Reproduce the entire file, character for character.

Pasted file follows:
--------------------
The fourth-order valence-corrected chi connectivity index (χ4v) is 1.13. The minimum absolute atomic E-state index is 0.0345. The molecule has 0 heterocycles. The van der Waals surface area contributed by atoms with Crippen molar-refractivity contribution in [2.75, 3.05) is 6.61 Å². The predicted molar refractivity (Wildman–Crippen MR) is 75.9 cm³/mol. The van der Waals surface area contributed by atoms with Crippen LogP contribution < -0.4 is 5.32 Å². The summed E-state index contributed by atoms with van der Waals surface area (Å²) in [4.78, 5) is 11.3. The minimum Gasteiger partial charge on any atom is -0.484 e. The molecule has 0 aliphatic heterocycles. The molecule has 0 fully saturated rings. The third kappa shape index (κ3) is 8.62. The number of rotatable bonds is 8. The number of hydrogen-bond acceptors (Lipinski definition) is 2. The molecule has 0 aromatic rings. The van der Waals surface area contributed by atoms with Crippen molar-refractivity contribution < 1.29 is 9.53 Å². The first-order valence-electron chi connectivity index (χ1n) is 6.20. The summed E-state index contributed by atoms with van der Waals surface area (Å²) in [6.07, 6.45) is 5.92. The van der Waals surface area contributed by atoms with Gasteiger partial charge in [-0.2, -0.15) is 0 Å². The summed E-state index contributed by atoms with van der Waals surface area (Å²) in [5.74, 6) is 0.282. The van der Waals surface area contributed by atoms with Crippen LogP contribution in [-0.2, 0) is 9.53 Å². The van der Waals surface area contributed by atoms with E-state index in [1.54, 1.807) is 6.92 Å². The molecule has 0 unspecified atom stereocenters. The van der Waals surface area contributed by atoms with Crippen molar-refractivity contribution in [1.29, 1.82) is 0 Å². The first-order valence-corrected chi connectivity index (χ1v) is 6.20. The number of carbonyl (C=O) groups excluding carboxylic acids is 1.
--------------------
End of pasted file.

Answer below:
The fourth-order valence-corrected chi connectivity index (χ4v) is 1.13. The minimum absolute atomic E-state index is 0.0345. The molecule has 0 heterocycles. The van der Waals surface area contributed by atoms with Crippen molar-refractivity contribution in [2.75, 3.05) is 6.61 Å². The predicted molar refractivity (Wildman–Crippen MR) is 75.9 cm³/mol. The van der Waals surface area contributed by atoms with Crippen LogP contribution < -0.4 is 5.32 Å². The summed E-state index contributed by atoms with van der Waals surface area (Å²) in [4.78, 5) is 11.3. The minimum Gasteiger partial charge on any atom is -0.484 e. The molecule has 0 aliphatic heterocycles. The molecule has 0 fully saturated rings. The third kappa shape index (κ3) is 8.62. The number of rotatable bonds is 8. The number of hydrogen-bond acceptors (Lipinski definition) is 2. The molecule has 0 aromatic rings. The van der Waals surface area contributed by atoms with Crippen molar-refractivity contribution < 1.29 is 9.53 Å². The first-order valence-electron chi connectivity index (χ1n) is 6.20. The summed E-state index contributed by atoms with van der Waals surface area (Å²) in [6.07, 6.45) is 5.92. The van der Waals surface area contributed by atoms with Gasteiger partial charge in [-0.2, -0.15) is 0 Å². The summed E-state index contributed by atoms with van der Waals surface area (Å²) in [5.74, 6) is 0.282. The van der Waals surface area contributed by atoms with Crippen LogP contribution in [-0.2, 0) is 9.53 Å². The van der Waals surface area contributed by atoms with E-state index in [1.54, 1.807) is 6.92 Å². The molecule has 0 unspecified atom stereocenters. The van der Waals surface area contributed by atoms with Crippen molar-refractivity contribution in [1.29, 1.82) is 0 Å². The first-order valence-corrected chi connectivity index (χ1v) is 6.20. The number of carbonyl (C=O) groups excluding carboxylic acids is 1.